Step 2: Illustration

Remember to consider what the end game of your message is. Your illustrations should support that.

This is how you add your personal style to your sermon. Your stories, images, and application of the text is what sets your message apart. The illustrations allow you to incorporate your own styling into how you deliver your sermon and in turn, will have a greater impact on your congregation because it’s coming from you.

Step 3: Conclusion

It’s important to be careful not to go back and add in more of what you may have forgotten to say during the sermon.

We find ourselves doing this sometimes with the intention of driving the point home yet again, but ultimately, this does more harm than good and just adds noise to your sermon, making it less clear. A lack of clarity results in a lack of impact.

It’s also important that you avoid going into detail again, pointing back to your message. Instead, briefly summarize and move to the end goal of your sermon or series.

Day 4: Solidify Your Message

Step 1: Analyze Your Sermon Illustrations

Day 4 is when you finish adding illustrations and explanations, but it is important that you take a hard look and analyze the illustrations you have chosen, considering whether or not they support your message properly.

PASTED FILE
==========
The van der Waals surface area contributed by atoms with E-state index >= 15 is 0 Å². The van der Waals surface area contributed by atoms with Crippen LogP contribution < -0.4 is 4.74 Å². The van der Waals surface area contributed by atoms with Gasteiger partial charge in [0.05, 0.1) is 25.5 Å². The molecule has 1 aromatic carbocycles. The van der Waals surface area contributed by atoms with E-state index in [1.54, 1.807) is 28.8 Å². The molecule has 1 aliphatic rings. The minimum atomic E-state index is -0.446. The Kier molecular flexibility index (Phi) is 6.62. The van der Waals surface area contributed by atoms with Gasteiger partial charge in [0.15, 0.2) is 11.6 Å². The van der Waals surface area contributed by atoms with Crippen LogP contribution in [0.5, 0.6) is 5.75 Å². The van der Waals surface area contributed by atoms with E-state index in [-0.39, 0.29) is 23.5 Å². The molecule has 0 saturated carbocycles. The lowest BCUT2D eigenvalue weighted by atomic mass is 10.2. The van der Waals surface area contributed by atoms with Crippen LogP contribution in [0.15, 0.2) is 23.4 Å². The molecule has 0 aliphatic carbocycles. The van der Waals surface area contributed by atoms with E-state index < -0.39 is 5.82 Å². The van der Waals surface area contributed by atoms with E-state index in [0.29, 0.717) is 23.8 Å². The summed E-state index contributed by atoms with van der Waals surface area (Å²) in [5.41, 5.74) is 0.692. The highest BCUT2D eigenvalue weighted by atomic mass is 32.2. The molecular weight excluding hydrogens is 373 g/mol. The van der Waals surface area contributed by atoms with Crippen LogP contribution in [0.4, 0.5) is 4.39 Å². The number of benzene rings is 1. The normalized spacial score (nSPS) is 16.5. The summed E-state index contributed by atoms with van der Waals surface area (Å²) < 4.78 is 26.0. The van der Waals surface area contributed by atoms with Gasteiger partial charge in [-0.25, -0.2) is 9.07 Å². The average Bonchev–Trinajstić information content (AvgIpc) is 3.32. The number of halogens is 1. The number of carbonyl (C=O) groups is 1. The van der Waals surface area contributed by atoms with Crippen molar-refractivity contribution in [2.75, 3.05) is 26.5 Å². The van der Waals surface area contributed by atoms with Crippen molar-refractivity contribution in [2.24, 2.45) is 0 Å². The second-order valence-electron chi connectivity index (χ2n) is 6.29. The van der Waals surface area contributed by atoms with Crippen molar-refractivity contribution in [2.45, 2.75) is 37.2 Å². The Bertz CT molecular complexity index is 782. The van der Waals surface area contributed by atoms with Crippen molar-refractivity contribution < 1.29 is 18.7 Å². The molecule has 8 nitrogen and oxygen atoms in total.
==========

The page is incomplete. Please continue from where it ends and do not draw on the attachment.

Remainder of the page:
Consider if the images and videos collected are illustrating and explaining what you want to communicate.

Ask yourself these questions:

“Is this really communicating my message effectively?”

“Is the big idea or overall takeaway being clearly visualized through the illustrations I’ve chosen?”

“Could the illustrations and visuals in my message add confusion to my big idea?”

Step 2: Trim the Fat From Your Sermon

It’s time to take another hard look at your message. At this point, you want to take an angle of purposefully clarifying your sermon by tightening it up and editing as needed. Really think through where and how you can cut the fat from your message, which will help it be much more effective in the long run.

Remember, it is easy to speak for a long time. But it’s hard to be succinct. So, go through your message, read it thoroughly, and consider what needs to be trimmed down and tightened up to effectively communicate the topic.

Day 5: Observe the Sabbath